Saturday, February 7, 2009


I realized after the last post that I hadn't really finished at a place I was satisfied with. I was trying to say that I'm both frustrated with tired and backwards thinking regarding consumerism, and hopeful that a sea change is occurring in how we move forward. It seems like common sense to me that the foundation of our suddenly collapsing economy was built on sand. Steady growth fed by credit and consumerism worked for 50 years, but was not sustainable indefinitely. In Deep Economy, Bill McKibben explains why when he points out that economic growth is bumping up against its limits because of climate change and peak oil (which supplies both the main ingredient as well as the chief source of power in most manufacturing.) He points out three central challenges to the belief that the economy must continue to expand in order to remain healthy.

First, there's now plenty of data to show that - despite what business leaders and official say - growth is producing more inequality than prosperity. A very few have been getting very wealthy, while the majority have seen their incomes fall (when adjusted for inflation.)

Second, the energy resources simply don't exist to support the current rates of growth.

Third, growth and "prosperity" is not making us happier. To the contrary, nearly every study measuring general life satisfaction shows otherwise.

So if the growth model is broken, what are we left with?

I'm with McKibben in believing that what we want and need is community. That word is vague enough that there's a danger of it sounding Utopian. What I mean is that we must learn to see buying and spending as the relationship commitments they are. All spending is a kind of investment. If I buy a meal at McDonalds, I have made a small investment in that company; I have cast a vote in support of how they raise and slaughter meat, prepare the meal, take care of their employees, and dispose of their waste - all of it. Of course, If I choose instead to spend my money at The Country Cat, the meal will almost certainly cost me more money. But I will have invested in a local business that I know prepares meals from animals and crops raised locally and sustainably. I can be confident my money is an investment in the livelihood of people I know who are part of my local community and who are making a living wage. As McKibben says, this type of spending will yield less stuff but richer relationships. He calls this "The Durable Future."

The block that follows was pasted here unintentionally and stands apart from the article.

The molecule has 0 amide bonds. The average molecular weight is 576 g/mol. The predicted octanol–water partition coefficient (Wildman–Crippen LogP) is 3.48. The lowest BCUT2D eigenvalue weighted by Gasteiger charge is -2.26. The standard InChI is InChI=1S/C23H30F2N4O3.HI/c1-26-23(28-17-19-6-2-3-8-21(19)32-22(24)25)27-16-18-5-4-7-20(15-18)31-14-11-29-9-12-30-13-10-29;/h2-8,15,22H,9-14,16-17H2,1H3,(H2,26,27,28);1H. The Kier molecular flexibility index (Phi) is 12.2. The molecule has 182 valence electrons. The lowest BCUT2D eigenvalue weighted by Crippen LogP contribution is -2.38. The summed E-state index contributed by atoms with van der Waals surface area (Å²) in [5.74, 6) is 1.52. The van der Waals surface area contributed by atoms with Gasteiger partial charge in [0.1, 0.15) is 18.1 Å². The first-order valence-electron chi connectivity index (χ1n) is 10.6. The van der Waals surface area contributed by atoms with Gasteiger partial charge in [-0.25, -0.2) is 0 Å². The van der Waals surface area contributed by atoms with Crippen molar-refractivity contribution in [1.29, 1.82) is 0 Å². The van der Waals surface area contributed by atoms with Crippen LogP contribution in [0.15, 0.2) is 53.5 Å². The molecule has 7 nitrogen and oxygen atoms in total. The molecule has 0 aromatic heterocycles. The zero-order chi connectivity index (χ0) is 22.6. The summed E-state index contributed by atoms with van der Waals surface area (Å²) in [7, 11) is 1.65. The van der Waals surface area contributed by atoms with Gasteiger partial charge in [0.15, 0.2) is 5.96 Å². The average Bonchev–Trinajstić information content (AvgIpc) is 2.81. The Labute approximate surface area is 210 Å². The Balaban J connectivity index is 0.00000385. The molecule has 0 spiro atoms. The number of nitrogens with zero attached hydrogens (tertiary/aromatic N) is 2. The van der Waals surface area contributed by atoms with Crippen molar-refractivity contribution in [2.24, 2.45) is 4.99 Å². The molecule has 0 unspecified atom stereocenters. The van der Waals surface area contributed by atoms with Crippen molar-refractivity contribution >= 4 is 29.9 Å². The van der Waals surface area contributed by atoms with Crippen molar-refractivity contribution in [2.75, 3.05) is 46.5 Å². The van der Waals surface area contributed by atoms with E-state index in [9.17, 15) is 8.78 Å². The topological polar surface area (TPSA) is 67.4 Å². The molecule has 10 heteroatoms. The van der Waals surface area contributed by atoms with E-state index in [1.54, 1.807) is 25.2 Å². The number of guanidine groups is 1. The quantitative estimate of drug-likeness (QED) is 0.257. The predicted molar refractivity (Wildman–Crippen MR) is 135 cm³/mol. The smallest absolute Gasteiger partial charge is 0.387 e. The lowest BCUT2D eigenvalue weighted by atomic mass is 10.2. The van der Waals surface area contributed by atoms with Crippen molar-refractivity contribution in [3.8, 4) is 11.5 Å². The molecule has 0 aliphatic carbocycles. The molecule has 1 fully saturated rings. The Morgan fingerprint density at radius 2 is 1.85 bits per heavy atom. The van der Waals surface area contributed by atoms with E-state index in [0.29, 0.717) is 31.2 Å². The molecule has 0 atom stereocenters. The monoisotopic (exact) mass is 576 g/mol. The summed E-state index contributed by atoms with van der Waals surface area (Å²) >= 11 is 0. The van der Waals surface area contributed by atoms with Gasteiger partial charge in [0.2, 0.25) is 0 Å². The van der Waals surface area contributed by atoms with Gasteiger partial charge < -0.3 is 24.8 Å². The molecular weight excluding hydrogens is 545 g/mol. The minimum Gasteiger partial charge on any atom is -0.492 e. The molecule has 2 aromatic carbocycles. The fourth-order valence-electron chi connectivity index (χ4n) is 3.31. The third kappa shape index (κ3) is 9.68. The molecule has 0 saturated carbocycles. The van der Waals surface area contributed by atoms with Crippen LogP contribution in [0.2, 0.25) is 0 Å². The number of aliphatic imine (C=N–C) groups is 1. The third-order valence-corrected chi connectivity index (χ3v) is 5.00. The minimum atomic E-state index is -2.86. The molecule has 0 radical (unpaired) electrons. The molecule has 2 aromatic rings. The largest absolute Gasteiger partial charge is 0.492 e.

What do you think? I'm really curious to hear how the current economy is affecting people, and how others are dealing with the tension between cutting back and trying to support local businesses.

1 comment:

  1. Hi -- found your blog through the Large Fella.

    About a year ago (before things really started to tank) my girlfriend and I decided we would take leaves from our jobs in the city and tour around to work on organic farms. In exchange for room, board and an education in small farming, we would trade our labour and modest skills.

    To be honest, we saw it coming. That doesn't make it any less scary, but the timing sure does feel right.

    We want to come out of the year with a clearer vision of how we're going to pursue our own durable future. If you want to follow along, we're at

    I love the Merlyn quote. Thanks for that!